Image: Ahmed Abdel Fattah “Edible”.
Supermarket marks a turning point in Egypt. Opening on June 20th, 2012, does this young group of Egyptian artists once again unite to explore and develop their understandings of their own cultural movement.
Importing and exporting products as to what defines their ideas of social consumption, at a time where Egypt undergoes its own national change from an age of static resistance towards public good, to people taking matters into their own hands. So have the artists. Taking on the role of the curator, does the mitigation go into the hands of the people and in this collective founded under a new association entitled Studio Khana for Cultural Development bring to life a sequel to what once was an initiative done on January 10th, 2012 by the Young Artist’s Coalition in bringing life to Shift Delete 30. An exhibition that questioned the deniability of the past 30 years, and what would you do if you could erase it, revise it and relive it. A team of artists, youngest had born in 1987, surprise us with their own concepts on how they felt towards the “National” identity, the “Collective” presence, and the social importance.
In this group, do we observe 19 artists, each sprouting out of their own routes of developing experiences, experimental and confirmed capacities, do we observe a series of works designed to fulfill the experience of an actual supermarket, or hypermarket, whereby the masses have become very much attracted to visiting, consuming, and becoming part of the consumer’s product. The buyer becomes the bought, and the sale becomes that bargained deal, the approaching expiration, and that invalidated presence; unwanted yet always there.
Ahmed Abdelfattah places a man’s appealingly decapitated head and foot, as a delicacy meal. His ear and finger, even though when bitten, are simply made from pieces of candy, but are also a violation, a utilization of something that should be preserved, well taken care of and not eaten, however deprived, beheaded and devoured. Bassem Yousri further reflects from the Parliament of the Revolution, and enters into a whole new realm where he witnesses the army consuming its people. Tantawy is seated the way the pharaohs are seated on the throne of power, and is receiving boxes and boxes of common people as though they were their offerings, without identifying their carrier. Ibrahim Saad has become the martryr, the safe exit, the blessed reunion with God when choosing to die for a greater cause, but that cause is also lethal one. Mostafa Elbana offers the Egyptian army tank for sale, in parts. Drawing out a diagram, satirically does he create a constructed diagram of parts, offering war, whether civil or regional, as part of a buyer’s catch.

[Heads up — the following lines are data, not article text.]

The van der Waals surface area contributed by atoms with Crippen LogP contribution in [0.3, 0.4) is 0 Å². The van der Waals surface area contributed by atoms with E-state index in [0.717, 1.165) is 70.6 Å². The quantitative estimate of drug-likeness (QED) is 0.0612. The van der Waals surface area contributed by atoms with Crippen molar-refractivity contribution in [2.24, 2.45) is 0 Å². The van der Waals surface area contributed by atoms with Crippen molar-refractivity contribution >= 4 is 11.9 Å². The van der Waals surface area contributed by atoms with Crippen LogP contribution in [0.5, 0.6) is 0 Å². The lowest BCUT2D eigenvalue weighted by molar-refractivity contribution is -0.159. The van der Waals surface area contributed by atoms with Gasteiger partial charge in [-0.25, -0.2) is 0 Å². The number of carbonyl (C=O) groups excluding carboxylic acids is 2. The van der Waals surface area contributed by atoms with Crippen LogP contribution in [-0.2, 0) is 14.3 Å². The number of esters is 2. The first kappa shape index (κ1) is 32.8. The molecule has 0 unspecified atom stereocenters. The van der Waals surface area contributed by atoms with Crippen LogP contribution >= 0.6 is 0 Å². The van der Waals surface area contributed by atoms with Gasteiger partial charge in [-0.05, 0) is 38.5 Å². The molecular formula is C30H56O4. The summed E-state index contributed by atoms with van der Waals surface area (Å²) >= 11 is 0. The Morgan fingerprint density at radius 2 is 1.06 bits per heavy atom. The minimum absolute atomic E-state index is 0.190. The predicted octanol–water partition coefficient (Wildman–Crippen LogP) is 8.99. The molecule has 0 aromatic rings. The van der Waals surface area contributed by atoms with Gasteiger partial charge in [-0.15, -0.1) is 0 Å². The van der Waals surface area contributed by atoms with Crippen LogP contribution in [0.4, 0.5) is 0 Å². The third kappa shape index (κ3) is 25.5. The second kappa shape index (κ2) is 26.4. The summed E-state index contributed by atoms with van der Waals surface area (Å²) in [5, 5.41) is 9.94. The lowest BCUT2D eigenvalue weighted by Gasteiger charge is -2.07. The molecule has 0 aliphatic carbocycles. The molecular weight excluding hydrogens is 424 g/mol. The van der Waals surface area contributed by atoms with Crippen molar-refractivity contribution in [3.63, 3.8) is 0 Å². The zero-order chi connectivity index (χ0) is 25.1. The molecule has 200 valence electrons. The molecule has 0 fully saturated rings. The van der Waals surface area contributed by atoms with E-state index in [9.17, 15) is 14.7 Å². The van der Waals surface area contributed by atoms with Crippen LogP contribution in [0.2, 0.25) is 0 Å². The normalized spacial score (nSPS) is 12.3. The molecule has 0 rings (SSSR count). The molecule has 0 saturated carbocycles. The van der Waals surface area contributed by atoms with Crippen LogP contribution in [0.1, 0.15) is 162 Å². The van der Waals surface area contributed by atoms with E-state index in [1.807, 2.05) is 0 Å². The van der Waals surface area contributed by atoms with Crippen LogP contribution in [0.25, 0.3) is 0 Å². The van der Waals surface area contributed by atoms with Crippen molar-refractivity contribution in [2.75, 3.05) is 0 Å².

Amr Amer and Mohamed Abdallah team up to create the room of expiration. Signifying a present-day product, they put up for sale; a bearded man, the Republic of Egypt, a fire extinguisher, the international Water Closet sign for both men and women, and so on and then invite the visitor to mark a product expiration stamp, as supermarket employees must do when the product is no longer validated to be bought. Expiration of history? Expiration towards a future? Expiration of hope, or an expiration towards the revolution? Or is it an expiration of validation, stop.
Alexandria’s coast has been put up for sale; a woman’s ability to reveal and conceal herself underneath not only one scarf, but several is performed. A maze has been installed between two residential doors, however you enter or exit, the result will remain the same. Mannequins have become the international consumers of trademark products, and the salesman has become your everyday bus dealer who can sell everything from real-estate to nonsense.
It is in the Supermarket, does the effort brought about this new cultural initiative Studio Khana, bring about questions of what new produce will the people besought into buying. With the help of the Ministry of Culture’s Fine Arts Sector, and Gezira Arts Centre, are we presented with a very healthy and welcoming criticism, seen by the artists who are living this consumption in their daily lives, and are still healthily staggering towards the government institution who are recognizing this group’s ideas and welcoming their criticisms towards today’s problems.
– Aïda Eltorie, June 2012. Exhibition organized by the Young Artist’s Coalition and Studio Khana.